I liked the atmosphere of the story. However, I did not like wading through the flashback.

  • Reminds me of the troll in the closet story. Boogeymen make great stories.

    I am not a fan of styles with no sentence structure or syntax at all. It really puts me off of the story. The entire flashback is a jumble of words. I think that I understand the intent and know that it was on purpose. But, I think that it makes the narrative harder to follow in this case.

    I liked the atmosphere of the story. However, I did not like wading through the flashback.

  • S Conroy

    Enjoyed this story a lot overall. Mysterious and creepy and makes me think of Sigmund Freud.

    Found the quality of the writing varied. There were a couple of sentences which pulled me out and I think in both cases it’s because there is too much time between events that would be expected to follow in quick succession.

    “No, it’s not that,” Johnny said. Tendrils of the dark cloud extended earthward, accentuating the shadows on his face. “Yaya put colanders by the outside doors from Christmas to Epiphany.”

    It sounds like the action of extending takes place between the 2 sentences. I’d find this more natural with ‘accentuated ‘as the active verb and ‘extended earthward’ left out .

    Also: “Johnny shook the crab off the hook, plopping it back into the canal. He dropped the rod on the lawn and grew pale.”
    I’d prefer this without “grew” ,- He dropped the rod on the lawn, pale – since I imagine he had paled already at the sight of the creepy animal.

    The conversation itself flows very well imo. I love the description of the mutant crustacean being pulled from the water, and the italicized dream-sequence is beautiful.

    • Sarah Crysl Akhtar

      (pssst: slime alert–I waited for some at least partially like-minded company before leaving a comment today…)

      • S Conroy

        🙂

      • Carl Steiger

        Slimier yet, after letting myself fall behind, I read the comments before even deciding to READ a story, let alone deciding to comment on it.

  • S Conroy

    Enjoyed this story a lot overall. Mysterious and creepy and makes me think of Sigmund Freud (and approaching Christmas doom too!).

    Found the quality of the writing varied. There were a couple of sentences which pulled me out and I think in both cases it’s because there is too much time between events that would be expected to follow in quick succession.

    “No, it’s not that,” Johnny said. Tendrils of the dark cloud extended earthward, accentuating the shadows on his face. “Yaya put colanders by the outside doors from Christmas to Epiphany.”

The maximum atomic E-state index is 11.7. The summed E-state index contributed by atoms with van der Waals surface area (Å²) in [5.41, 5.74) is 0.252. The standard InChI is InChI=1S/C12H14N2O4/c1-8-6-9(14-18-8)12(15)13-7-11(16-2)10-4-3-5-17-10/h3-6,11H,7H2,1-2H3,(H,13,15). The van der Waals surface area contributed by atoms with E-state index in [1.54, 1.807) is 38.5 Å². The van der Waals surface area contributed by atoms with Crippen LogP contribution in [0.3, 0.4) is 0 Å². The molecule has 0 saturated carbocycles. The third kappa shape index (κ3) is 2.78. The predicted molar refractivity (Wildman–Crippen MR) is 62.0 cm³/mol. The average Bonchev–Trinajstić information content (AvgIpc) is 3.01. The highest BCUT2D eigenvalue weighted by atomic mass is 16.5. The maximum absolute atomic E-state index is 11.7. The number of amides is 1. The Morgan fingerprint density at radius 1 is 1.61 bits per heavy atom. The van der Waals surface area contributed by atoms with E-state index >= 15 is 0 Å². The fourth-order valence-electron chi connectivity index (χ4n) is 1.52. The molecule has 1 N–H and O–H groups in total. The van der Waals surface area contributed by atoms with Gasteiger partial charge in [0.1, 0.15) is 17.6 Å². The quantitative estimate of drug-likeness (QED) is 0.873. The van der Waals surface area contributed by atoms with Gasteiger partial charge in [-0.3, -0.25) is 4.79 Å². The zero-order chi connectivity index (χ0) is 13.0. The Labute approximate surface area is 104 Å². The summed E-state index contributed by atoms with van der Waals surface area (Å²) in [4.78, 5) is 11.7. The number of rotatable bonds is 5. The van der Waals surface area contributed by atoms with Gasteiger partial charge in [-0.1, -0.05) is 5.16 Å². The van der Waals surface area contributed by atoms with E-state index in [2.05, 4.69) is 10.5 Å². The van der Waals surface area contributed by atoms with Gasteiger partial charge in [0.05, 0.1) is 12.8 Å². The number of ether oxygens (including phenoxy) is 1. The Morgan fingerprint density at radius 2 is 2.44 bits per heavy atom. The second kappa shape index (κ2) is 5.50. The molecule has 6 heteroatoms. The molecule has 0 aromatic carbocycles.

It sounds like the action of extending takes place between the 2 sentences. I’d find this more natural if you swapped the participle types to turn ‘extended’ into ‘extending’ and ‘accentuating’ into ‘accentuated’.

    Also: “Johnny shook the crab off the hook, plopping it back into the canal. He dropped the rod on the lawn and grew pale.”
    I’d prefer this without “grew” – He dropped the rod on the lawn, pale-faced – since I imagine he had paled already at the sight of the creepy animal.

    The conversations themselves flow very well imo.
    I love the description of the mutant crustacean being pulled from the water, and the italicized dream-sequence is just amazing.

    • Sarah Crysl Akhtar

      (pssst: slime alert–I waited for some at least partially like-minded company before leaving a comment today…)

      • S Conroy

        🙂

      • Carl Steiger

        Slimier yet, after letting myself fall behind, I read the comments before even deciding to READ a story, let alone deciding to comment on it.

  • joanna b.

    I’m afraid this one lost me at the title. Oddball titles meant to engage the reader by mystifying him/her sometimes backfire. This one did for me. Also, ratty screen door, rusty colander, fraying five and dime lawn chairs? I got it, I got it, I got it. I did wonder, If the colanders were so crucial to the MC, why have a rusty one? This story battered, e.g., coffin-cold water, and that reduced its impact for me. 2 stars.

  • joanna b.

    I’m afraid this one lost me at the title. Oddball titles meant to engage the reader by mystifying him/her sometimes backfire. This one did for me. Also, ratty screen door, rusty colander, fraying five and dime lawn chairs? I got it, I got it, I got it. I did wonder, If the colanders were so crucial to the MC, why have a rusty one? This story battered, e.g., coffin-cold water, and that reduced its impact for me. 2 stars.

  • Sarah Crysl Akhtar

    Weird cosmic coincidence: The creature of the title featured on Friday night’s “Grimm” episode, so I was prepared by that plus Wikipedia for the particulars of the beast.

    James, I loved your previous story on EDF. This one didn’t grab me. The italicized flashback had many wonderful parts, somewhat diminished by including “Daddy” and “fulgent” in the same timeframe. Heck of an erudite kid, using that vocabulary to describe a terrifying and dreadful experience…

    I’ll look forward to your next story. No vote from me this time.